The long path to recovery

Elizabeth Hersh is Senior Rabbi at Temple Emanuel (TE), and a blogger on the Jewish Light’s website (stljewishlight.com/chaplain).

By Rabbi Elizabeth Hersh

As I made my way walking/jogging around Creve Coeur Lake recently, I was caught between two conflicting emotions. On one hand, I was reveling in success that I had repeated walking jogging the entire 5.5 miles around the lake. And then I drained my overflowing cup as I realized in my recent memory, I had run around the lake three to four times in one outing. My emotions were at a tug-of-war and I was not sure whether to rejoice or cry.

Just a short time ago I was in an ICU room dependent upon oxygen. I had tubes in my lungs draining unwanted substance. The fact that I was moving non-stop was a miracle! Yet, why did I even question my success? Why did I even allow myself to lose the sense of excitement I was feeling? This was a moment to celebrate!

Since my release from the hospital and return to St. Louis, I have found myself in a general state of euphoria for life and people. I repeatedly acknowledge my sense of gratitude for being alive and for the individuals and families who have physically and metaphorically held my hand during this rough journey to wholeness. How dare I even question “what was” my physical ability compared to now? After all, it was the running that helped conditioned me to pull through and heal.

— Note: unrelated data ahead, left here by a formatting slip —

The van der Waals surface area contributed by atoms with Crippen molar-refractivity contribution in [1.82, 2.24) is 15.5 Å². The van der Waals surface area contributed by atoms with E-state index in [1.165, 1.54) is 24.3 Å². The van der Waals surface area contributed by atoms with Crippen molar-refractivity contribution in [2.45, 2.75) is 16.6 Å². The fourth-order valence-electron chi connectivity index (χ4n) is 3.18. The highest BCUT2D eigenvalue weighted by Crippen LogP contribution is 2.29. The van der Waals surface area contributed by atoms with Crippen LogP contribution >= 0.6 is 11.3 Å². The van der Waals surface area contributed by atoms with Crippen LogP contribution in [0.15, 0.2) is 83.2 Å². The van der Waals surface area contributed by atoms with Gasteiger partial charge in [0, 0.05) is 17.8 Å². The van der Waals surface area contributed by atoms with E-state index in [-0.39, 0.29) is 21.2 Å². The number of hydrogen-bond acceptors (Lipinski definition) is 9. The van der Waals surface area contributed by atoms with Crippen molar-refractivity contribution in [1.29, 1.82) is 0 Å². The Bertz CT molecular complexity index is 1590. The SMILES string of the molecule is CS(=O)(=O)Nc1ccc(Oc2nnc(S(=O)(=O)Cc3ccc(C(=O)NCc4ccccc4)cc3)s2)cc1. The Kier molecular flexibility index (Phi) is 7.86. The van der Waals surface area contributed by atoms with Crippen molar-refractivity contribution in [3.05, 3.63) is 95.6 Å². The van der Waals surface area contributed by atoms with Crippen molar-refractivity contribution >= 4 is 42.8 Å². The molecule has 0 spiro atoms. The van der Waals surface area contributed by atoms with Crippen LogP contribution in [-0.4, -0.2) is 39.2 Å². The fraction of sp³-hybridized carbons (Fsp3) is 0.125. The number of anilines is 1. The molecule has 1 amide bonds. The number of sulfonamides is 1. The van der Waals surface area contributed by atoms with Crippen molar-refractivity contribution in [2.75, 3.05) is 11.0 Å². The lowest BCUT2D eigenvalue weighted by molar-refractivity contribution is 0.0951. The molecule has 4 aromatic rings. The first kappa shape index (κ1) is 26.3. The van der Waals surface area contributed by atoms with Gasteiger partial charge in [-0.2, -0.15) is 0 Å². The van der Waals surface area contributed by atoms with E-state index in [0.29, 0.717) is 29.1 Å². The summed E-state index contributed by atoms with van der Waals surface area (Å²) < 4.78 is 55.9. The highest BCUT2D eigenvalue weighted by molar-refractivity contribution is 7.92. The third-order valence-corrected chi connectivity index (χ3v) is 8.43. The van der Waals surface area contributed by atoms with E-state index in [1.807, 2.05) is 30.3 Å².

When should what we have just be enough? Good question, rabbi. Since that morning, I have since enjoyed equal successes, greater ones, and some challenges. The difference is, I have remained in the moment and embraced what is.

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